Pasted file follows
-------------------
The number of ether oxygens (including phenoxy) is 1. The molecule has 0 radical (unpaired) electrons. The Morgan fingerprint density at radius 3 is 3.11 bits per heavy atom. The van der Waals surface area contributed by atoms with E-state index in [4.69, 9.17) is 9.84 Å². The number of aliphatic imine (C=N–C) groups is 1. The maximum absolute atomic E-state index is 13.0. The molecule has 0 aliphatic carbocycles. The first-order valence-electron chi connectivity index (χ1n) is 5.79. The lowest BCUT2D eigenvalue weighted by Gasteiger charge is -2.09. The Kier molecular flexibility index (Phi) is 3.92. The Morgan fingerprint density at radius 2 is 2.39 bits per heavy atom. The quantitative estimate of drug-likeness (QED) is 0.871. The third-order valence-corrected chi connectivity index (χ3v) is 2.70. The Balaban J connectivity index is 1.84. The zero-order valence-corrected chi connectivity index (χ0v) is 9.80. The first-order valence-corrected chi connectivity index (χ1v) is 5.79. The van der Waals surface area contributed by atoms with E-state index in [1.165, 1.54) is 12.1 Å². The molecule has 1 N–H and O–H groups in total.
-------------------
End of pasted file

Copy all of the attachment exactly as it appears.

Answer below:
The number of ether oxygens (including phenoxy) is 1. The molecule has 0 radical (unpaired) electrons. The Morgan fingerprint density at radius 3 is 3.11 bits per heavy atom. The van der Waals surface area contributed by atoms with E-state index in [4.69, 9.17) is 9.84 Å². The number of aliphatic imine (C=N–C) groups is 1. The maximum absolute atomic E-state index is 13.0. The molecule has 0 aliphatic carbocycles. The first-order valence-electron chi connectivity index (χ1n) is 5.79. The lowest BCUT2D eigenvalue weighted by Gasteiger charge is -2.09. The Kier molecular flexibility index (Phi) is 3.92. The Morgan fingerprint density at radius 2 is 2.39 bits per heavy atom. The quantitative estimate of drug-likeness (QED) is 0.871. The third-order valence-corrected chi connectivity index (χ3v) is 2.70. The Balaban J connectivity index is 1.84. The zero-order valence-corrected chi connectivity index (χ0v) is 9.80. The first-order valence-corrected chi connectivity index (χ1v) is 5.79. The van der Waals surface area contributed by atoms with E-state index in [1.165, 1.54) is 12.1 Å². The molecule has 1 N–H and O–H groups in total.